Updated: May 24, 2019
Illustrated Map of our journey.
In August we decided to walk up Kinder Scout, after our trip to Edale earlier in the year we were keen to go back to the Peak District. So Bank Holiday Monday we were all up early (no mean feat) and out of the house by 9am. We parked at Upper Booth, and began heading towards Kinder Scout.
Our route from Upper Booth, to Kinder Low trig, Kinder Plateau and down via Crowden Clough. 7.5 miles
I’d read how unpredictable the weather could be on Kinder Scout, and how easy it was to get lost (there are a lack of landmarks). So for our first walk we decided to go up via Jacob’s Ladder, get to the trig point, and then decide on our route down, depending on the time and weather.
Lots of low cloud as we set off. Kinder plateau in the distance.
It was a good steep climb up Jacob’s Ladder, not too bad as it is very well surfaced and maintained for most of it.
Middle kid powering up Jacob’s Ladder
Youngest two pushed up pretty quickly, no complaining, and lots of chatter. We decided to have our lunch before we reached the top, as from experience, it’s usually windy once you get past a certain point climbing a hill. The weather in the end was beautiful, there was a fair bit of cloud as we set off from the bottom, but it totally cleared. We passed Edale rocks and the landscape totally changed, peat marshes, unidentifiable paths, random rocks. It’s easy to see how you could become completely lost if low cloud descended. It felt a bit other worldly. The Kinder Low trig point is on top of a well weathered rock, the base totally worn away by the wind and rain.
Kinder Low trig point.
As it was a nice day, and the route looked interesting we decided to head to the rocky outcrops on the edge of the Kinder Plateau, Noe Stool, Pym Chair and The Woolpacks weathered rock formations. Then head down through Crowden Clough. It’s very similar to Brimham rocks along the plateau, but more remote. Lots of rocks shaped liked animals or faces. The girls enjoyed climbing on them.
We made our way through the rocks to Crowden Tower, a rocky outcrop above Crowden Clough, a gorge/valley cut out of the hillside with a stream running down through it. It looked very impressive, and beautiful from the top.
Scrambling down Crowden Clough
It was a scramble down the first section, very rocky and steep. Whenever my youngest two reach a tricky section on our walks they shout ‘death train engaged!’, I’ve mentioned this to friends and family before, and they always look very concerned!! I understand that at face value it sounds like we make our kids walk in dangerous places, ha! But what it actually means is that they are both gauging the risks of where they are, and alerting each other to the fact that it ‘could be dangerous’. At this point they usually slow down, walk in single file, help each other, talk to each other about how to get down, where to put their feet, if it’s slippy. It’s really lovely to see, and over the years of us walking they have become more and more confident and they usually enjoy these sections the most. It’s true that what challenges you, makes you grow.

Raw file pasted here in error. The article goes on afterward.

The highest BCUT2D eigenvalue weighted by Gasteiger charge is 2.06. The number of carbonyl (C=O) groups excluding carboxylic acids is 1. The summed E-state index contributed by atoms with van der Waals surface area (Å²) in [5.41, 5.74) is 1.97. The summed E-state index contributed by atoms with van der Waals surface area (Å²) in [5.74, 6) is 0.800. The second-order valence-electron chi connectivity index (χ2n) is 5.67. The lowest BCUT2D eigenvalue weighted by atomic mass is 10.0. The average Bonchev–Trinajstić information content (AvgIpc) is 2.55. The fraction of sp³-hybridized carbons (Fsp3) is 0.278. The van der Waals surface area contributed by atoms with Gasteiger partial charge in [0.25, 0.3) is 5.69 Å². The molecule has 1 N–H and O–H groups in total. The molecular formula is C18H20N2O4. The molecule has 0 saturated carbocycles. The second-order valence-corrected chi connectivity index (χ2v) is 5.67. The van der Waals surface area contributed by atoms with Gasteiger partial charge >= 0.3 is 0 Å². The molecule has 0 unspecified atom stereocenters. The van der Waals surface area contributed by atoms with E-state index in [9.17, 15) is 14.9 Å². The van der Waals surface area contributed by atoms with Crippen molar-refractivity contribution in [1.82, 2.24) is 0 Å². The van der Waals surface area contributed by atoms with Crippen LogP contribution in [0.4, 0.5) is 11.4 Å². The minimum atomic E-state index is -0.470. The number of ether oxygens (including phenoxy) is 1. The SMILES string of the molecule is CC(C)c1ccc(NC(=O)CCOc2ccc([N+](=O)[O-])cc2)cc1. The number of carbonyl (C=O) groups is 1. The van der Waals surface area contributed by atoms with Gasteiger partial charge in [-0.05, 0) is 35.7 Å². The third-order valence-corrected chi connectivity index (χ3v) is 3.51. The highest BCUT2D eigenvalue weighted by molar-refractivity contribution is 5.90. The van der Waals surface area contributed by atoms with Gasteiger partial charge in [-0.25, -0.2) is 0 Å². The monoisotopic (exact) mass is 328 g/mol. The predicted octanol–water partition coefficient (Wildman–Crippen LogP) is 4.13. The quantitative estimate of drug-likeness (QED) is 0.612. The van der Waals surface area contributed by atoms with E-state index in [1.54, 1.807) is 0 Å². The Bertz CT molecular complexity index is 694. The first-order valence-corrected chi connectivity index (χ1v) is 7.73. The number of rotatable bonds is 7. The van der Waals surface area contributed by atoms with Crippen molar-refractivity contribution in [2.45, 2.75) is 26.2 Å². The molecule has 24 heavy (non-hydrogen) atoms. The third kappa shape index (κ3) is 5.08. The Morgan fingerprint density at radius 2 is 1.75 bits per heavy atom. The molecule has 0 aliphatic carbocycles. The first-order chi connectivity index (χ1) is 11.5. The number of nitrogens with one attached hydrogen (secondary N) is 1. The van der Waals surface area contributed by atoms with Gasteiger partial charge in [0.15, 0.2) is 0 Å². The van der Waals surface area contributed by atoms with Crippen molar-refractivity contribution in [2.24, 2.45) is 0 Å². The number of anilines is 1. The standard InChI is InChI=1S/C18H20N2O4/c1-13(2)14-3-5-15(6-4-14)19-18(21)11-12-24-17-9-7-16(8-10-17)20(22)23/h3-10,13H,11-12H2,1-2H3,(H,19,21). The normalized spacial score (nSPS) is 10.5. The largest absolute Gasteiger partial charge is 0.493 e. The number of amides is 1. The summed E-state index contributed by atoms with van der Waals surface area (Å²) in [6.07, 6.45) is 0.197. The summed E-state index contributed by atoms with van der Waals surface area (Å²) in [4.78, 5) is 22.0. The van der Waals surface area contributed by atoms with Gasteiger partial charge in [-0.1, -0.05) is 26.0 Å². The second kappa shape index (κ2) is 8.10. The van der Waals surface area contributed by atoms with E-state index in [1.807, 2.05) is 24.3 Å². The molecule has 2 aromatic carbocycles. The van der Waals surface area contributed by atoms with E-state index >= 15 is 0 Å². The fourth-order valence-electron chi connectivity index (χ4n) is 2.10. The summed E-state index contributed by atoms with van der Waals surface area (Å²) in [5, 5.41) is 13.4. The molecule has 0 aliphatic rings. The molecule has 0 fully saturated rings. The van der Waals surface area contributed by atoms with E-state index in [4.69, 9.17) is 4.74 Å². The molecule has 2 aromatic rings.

The path leads down to the riverbed, and runs along and over the stream. We crossed quite a few stepping stones, zig zagging over the stream, the girls loved it, very sweet watching them holding each other’s hands to help them down the rocky steps. The clough is beautiful, the hillside covered in heather. I’d love to go back and scramble up the waterfall, it looks like lots of fun.
Crowded Clough, with Crowden Tower up at the top.
It was a great walk, and we look forward to exploring this area more.
We ate a camp stove, car park tea, at the bottom of Mam Tor. Tomato soup cooked and eaten outdoors is always the best.
Camp stove, car park tea.
Then drove into Castleton to walk up Cave dale and catch the sunset, and the beautiful light of golden hour. A wonderful end to the day, and another hill ticked off our list.
Golden Hour in Cave Dale.
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